Evaluation of the Safe Medication Dashboard (SMASH) roll-out in Greater Manchester

What are we trying to do?

Researchers at the NIHR Greater Manchester Patient Safety Translational Research Centre (NIHR GM PSTRC) have created SMASH, a pharmacist-led digital intervention that improves patient safety when prescribing medication in general practice. Trained pharmacists working in general practice use the SMASH dashboard to identify patients who are exposed to potentially harmful prescribing. For example, patients with a history of internal bleeding may be prescribed medications such as aspirin which could increase the risk of further internal bleeds without prescribing other treatments to protect them. SMASH identifies this and warns the practice-based pharmacists, who can then decide on a possible course of action together with GPs and other practice staff. The dashboard updates every night allowing near real-time feedback on any medication changes made.

SMASH was trialled in Salford with impressive results; in addition to substantially reducing the numbers of at-risk patients, the reduction was sustained after 12 months. This success led to the decision to roll out SMASH across all 10 localities in Greater Manchester.

This roll out is being led by Health Innovation Manchester, in partnership with the NIHR GM PSTRC but it is far from straightforward as there are numerous technical, legal and governance challenges which need to be overcome. 

Why is this important?

Medication errors leading to adverse drug events are a major healthcare problem, and one that has been acknowledged recently by the third WHO Global Patient Safety Challenge. A study of English general practices identified errors in 5% of medicine prescriptions. In most cases the consequences of such errors will be negligible because the medications that are prescribed carry very low risk, but the sheer volume of prescribing (over one billion prescription items supplied in the community in England each year) means that avoidable deaths in primary care due to medication errors are seven times more likely than in hospitals. Improving the safety of drug prescribing in primary care has therefore been recognised a priority by the NHS.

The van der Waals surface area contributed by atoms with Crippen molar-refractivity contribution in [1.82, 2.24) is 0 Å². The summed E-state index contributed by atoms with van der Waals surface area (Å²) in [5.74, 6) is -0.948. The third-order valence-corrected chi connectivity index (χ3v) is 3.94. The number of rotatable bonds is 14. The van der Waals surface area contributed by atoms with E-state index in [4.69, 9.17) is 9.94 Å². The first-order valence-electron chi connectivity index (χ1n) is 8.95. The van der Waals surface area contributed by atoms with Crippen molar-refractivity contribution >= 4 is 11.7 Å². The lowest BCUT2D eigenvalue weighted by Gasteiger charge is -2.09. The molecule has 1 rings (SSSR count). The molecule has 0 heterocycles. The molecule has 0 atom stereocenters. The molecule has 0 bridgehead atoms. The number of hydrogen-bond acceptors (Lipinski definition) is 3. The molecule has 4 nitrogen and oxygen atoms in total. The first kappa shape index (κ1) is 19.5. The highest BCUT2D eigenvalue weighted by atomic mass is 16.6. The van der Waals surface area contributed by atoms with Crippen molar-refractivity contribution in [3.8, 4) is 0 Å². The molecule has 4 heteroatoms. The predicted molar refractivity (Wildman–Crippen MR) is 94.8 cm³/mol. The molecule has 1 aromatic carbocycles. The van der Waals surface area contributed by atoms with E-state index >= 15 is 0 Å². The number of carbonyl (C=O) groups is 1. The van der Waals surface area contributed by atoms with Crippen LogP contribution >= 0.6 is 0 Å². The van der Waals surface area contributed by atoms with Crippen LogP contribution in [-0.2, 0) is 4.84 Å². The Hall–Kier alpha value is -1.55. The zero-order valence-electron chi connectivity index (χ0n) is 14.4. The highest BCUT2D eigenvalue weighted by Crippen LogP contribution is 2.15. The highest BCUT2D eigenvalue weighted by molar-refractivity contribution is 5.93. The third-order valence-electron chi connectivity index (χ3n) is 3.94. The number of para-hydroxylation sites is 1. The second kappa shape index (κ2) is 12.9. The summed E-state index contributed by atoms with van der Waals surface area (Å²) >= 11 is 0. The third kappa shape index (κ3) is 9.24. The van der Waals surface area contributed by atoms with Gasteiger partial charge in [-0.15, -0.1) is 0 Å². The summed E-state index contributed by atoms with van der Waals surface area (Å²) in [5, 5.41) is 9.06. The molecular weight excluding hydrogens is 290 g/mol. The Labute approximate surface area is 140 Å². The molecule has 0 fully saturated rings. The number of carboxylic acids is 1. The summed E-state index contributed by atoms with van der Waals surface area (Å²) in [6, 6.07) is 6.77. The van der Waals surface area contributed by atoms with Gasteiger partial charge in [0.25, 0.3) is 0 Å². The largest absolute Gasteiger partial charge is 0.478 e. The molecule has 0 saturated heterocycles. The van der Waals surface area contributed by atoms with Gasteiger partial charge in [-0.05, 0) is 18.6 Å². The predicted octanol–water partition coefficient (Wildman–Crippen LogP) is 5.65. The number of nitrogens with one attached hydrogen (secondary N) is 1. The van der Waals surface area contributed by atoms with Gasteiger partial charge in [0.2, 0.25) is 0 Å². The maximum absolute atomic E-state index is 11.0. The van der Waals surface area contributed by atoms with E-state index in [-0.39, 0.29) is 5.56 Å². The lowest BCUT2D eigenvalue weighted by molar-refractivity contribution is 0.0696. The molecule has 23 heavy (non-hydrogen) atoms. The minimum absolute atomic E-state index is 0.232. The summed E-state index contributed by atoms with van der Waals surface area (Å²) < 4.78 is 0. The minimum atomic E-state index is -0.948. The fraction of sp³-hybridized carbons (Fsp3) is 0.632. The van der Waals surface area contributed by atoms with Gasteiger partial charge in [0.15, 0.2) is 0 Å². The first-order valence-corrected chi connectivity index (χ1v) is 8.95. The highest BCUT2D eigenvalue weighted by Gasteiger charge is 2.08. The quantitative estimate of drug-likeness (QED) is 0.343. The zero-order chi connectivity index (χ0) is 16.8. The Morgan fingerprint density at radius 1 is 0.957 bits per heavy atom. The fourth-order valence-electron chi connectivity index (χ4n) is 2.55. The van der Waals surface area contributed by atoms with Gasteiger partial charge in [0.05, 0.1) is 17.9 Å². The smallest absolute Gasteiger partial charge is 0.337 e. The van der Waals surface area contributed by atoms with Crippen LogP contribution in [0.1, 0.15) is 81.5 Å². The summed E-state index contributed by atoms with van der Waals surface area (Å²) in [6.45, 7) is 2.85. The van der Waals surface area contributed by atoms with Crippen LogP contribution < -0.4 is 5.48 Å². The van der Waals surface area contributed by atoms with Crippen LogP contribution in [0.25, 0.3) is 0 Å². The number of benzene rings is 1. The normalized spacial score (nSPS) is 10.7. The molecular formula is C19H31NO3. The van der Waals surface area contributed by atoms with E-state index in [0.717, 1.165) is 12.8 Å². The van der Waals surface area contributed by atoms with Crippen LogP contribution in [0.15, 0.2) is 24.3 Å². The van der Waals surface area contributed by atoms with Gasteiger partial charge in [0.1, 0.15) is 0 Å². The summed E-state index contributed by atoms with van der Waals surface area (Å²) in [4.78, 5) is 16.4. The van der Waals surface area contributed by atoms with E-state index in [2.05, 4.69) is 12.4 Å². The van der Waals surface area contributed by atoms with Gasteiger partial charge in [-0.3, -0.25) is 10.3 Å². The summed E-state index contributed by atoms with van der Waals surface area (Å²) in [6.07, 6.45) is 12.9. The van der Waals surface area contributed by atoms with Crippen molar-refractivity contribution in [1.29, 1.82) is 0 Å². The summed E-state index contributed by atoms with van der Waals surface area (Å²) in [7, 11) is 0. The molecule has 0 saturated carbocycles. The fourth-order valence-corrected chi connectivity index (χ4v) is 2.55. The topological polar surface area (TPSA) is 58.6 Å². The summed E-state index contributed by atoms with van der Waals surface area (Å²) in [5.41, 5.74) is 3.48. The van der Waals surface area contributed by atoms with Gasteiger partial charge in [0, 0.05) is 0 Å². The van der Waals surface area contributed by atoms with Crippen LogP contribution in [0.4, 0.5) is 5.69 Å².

How are we doing it?

We will focus on identifying and solving implementation barriers within different localities and capturing the effects on serious harm outcomes. Specifically, we will answer the following research questions:


  • How is SMASH scaled-up and spread across Greater Manchester?
  • What organisation infrastructure and support is needed to implement and sustain the SMASH across different localities?
  • What are the factors which, in the opinion of local stakeholders, contribute to or detract from the spread and scale-up of SMASH?
  • What are the effects of the GM-wide roll-out of SMASH on the safety of drug prescribing in primary care? What are the effects on associated adverse events such as kidney failure, life-threatening bleeds, and asthma exacerbations?


This will involve a mixed methods approach.


  • Qualitatively - we are undertaking non-participant observations, interviews and focus groups with staff responsible for the delivery and implementation of SMASH, along with a document analysis 
  • Quantitatively - We are looking at electronic health records from general practices and hospitals to assess whether the introduction of SMASH has led to a reduction of potentially hazardous medication prescriptions and associated adverse events.

Who are we working with?


More Information
For further information please contact Rebecca McShane (Programme Manager) 

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